Graduation Semester and Year




Document Type


Degree Name

Master of Science in Biomedical Engineering



First Advisor

Hanli Liu


Near-Infrared Spectroscopy (NIRS) and diffuse optical imaging (DOI) are increasingly used to detect hemodynamic changes in the cerebral cortex induced by brain activity. The new commercially available DOI systems CW5 and DYNOT have large number of sources and detectors; by arranging them in specific patterns, one can cover most of the adult head. This study is a preliminary step in understanding CW5 and DYNOT and exploring their capabilities for various purposes. My work is divided in to three major parts. The first goal of this study was to study changes in hemodynamic response of brain during Breath holding, using both imagers. Three common subjects were studied on both imagers. The hemodynamic results show that total hemoglobin concentration increased during breath holding, which indicates increase in blood flow to that region. Second goal was to check the capabilities of these imagers in mapping brain activity during finger tapping. Data from five subjects was collected out of which for were common on both imagers. Results demonstrated that relative oxy hemoglobin concentration increased during activity period while exactly opposite behavior was seen for deoxy hemoglobin. Third goal for this work was to compare and contrast the results obtained from these imagers. For meaningful comparison, correlation coefficient (R) was calculated between various data sets. R values between these imagers for same subject were fairly high which indicate that the temporal responses of these match pretty well and both are capable of measuring the physiological responses with almost same accuracy. Along with providing potentials of these imagers, this work also helps in understanding the issues related to them so that they can be addressed in future to make studies more meaningful.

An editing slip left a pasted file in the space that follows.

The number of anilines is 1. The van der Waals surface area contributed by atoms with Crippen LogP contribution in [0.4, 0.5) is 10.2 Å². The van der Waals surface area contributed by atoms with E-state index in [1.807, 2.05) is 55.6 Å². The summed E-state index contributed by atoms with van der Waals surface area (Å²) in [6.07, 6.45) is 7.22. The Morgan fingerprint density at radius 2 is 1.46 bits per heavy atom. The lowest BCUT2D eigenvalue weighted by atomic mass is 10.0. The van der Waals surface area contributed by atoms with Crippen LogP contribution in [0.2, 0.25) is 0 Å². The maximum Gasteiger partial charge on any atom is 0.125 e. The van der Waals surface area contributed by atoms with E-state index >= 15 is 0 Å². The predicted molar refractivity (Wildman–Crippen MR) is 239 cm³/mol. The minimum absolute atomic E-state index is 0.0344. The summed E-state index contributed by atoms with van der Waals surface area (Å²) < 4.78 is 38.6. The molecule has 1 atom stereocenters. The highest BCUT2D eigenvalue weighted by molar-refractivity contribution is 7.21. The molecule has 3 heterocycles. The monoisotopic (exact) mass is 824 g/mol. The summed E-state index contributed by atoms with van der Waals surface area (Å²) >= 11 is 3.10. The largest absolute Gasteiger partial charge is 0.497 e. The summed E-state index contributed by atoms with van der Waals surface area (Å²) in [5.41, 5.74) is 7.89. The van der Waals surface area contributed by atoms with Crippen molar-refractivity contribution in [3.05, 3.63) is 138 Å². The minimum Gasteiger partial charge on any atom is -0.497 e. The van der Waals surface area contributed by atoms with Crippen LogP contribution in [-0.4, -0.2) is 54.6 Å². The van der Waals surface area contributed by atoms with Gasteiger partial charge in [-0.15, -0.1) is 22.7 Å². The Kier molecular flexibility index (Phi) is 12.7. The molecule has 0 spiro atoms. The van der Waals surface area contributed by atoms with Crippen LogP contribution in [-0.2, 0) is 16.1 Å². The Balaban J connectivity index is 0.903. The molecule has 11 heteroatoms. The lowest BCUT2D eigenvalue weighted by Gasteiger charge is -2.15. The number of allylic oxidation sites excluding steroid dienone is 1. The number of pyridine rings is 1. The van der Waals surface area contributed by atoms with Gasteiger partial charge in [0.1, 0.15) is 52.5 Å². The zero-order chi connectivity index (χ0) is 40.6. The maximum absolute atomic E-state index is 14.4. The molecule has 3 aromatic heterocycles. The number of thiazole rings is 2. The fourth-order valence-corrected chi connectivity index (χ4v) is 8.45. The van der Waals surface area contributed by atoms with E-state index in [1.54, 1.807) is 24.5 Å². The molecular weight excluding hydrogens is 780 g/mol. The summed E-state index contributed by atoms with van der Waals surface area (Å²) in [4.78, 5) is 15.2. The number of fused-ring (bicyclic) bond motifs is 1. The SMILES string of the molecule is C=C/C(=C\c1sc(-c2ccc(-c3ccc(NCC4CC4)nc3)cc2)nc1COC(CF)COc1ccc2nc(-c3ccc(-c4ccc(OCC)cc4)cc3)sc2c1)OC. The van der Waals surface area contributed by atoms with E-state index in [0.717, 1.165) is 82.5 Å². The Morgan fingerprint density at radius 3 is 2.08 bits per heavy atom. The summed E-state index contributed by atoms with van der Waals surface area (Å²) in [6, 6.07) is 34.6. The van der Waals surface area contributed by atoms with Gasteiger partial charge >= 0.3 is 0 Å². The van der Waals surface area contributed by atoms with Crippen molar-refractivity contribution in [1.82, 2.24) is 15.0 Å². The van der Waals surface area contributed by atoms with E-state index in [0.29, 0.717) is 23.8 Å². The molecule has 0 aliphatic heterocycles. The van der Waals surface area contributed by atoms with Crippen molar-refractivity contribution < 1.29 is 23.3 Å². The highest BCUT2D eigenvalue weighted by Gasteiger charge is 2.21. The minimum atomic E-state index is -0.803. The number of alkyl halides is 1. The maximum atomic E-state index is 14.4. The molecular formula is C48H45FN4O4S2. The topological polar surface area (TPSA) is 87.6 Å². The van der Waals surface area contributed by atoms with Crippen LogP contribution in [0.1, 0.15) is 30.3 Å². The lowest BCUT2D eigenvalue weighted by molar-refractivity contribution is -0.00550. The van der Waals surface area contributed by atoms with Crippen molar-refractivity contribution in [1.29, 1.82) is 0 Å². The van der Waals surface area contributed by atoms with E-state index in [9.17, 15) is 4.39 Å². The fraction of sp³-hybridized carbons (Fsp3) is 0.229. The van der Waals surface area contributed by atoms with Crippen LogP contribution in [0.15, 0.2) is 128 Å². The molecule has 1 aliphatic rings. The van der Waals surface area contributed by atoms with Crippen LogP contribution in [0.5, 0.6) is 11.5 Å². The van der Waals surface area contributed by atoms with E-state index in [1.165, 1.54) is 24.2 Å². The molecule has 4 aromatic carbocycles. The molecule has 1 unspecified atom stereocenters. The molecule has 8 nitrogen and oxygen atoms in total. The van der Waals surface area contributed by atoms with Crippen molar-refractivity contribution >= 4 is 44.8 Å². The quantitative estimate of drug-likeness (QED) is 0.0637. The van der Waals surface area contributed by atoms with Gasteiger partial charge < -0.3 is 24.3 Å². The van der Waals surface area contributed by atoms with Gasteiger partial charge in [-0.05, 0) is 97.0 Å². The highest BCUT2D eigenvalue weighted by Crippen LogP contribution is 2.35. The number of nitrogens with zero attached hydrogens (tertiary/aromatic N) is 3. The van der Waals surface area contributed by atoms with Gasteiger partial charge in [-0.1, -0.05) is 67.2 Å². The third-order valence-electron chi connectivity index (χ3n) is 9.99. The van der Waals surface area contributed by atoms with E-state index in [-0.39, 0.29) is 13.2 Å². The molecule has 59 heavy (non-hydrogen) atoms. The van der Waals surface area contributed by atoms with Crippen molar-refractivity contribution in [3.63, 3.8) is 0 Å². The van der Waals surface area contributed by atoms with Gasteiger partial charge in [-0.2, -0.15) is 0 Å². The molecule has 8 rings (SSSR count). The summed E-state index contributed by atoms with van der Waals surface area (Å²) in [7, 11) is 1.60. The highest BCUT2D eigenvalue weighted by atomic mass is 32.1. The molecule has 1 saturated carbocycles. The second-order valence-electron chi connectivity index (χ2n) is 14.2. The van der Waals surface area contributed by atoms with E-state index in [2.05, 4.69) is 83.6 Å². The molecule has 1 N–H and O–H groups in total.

Biomedical Engineering and Bioengineering | Engineering


Degree granted by The University of Texas at Arlington